The Bombay High Court, on Monday, clarified that merely viewing pirated content online cannot be considered to be a punishable offence under the Copyright Act.
The Bombay High Court, on Monday, clarified that merely viewing pirated content online cannot be considered to be a punishable offence under the Copyright Act. “The offence is not in viewing, but in making a prejudicial distribution, a public exhibition or letting for sale or hire without appropriate permission copyright-protected material,” said Justice Gautam Patel.
This means that no one can be penalised for visiting a blocked torrent website.
It is important to remember that different sections of the copyright act mostly mention possession, infringement and distribution. But they do not talk about how viewing a blocked website could be illegal. In July, the HC acted on a plea from the producers of the film Dishoom, and directed Internet Service Providers to block URLs where illegal downloads are available. So currently, if consumers visit a torrent website that is blocked by ISPs, they receive an error message saying that they can be penalised for even visiting a website where illegal content is hosted.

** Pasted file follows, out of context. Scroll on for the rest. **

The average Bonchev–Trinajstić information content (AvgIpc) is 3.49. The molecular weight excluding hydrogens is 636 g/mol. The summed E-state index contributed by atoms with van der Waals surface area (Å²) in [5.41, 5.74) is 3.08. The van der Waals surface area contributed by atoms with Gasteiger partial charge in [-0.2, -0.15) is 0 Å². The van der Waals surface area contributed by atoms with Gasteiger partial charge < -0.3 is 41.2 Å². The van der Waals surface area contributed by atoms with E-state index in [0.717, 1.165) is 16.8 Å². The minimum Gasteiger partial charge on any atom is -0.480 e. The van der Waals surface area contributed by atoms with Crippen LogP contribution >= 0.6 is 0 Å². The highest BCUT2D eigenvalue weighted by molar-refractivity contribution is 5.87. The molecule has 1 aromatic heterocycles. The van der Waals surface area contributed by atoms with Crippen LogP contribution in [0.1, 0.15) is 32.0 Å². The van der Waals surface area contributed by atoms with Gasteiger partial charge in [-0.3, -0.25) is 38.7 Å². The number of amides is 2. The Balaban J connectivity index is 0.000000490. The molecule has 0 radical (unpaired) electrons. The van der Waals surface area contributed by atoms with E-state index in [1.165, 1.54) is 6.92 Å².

Justice Gautam Patel asked ISPs to drop the line “viewing, downloading, exhibiting or duplicating’ a particular film is a penal offence” from the error message. The HC also ordered ISPs to put up a more generic message along with details of a nodal officer that users can contact to address grievances. The message must include, “Infringing or abetting infringement of copyright-protected content including under this URL is an offence in law. Sections 63, 63-A, 65 and 65-A of the Copyright Act, 1957, read with Section 51, prescribe penalties of a prison term of up to 3 years and a fine of up to Rs 3 lakh.”
The contact number of the nodal officer must be displayed along with the error message and the officer must respond to all complaints within two working days.
Find details about the copyright act here.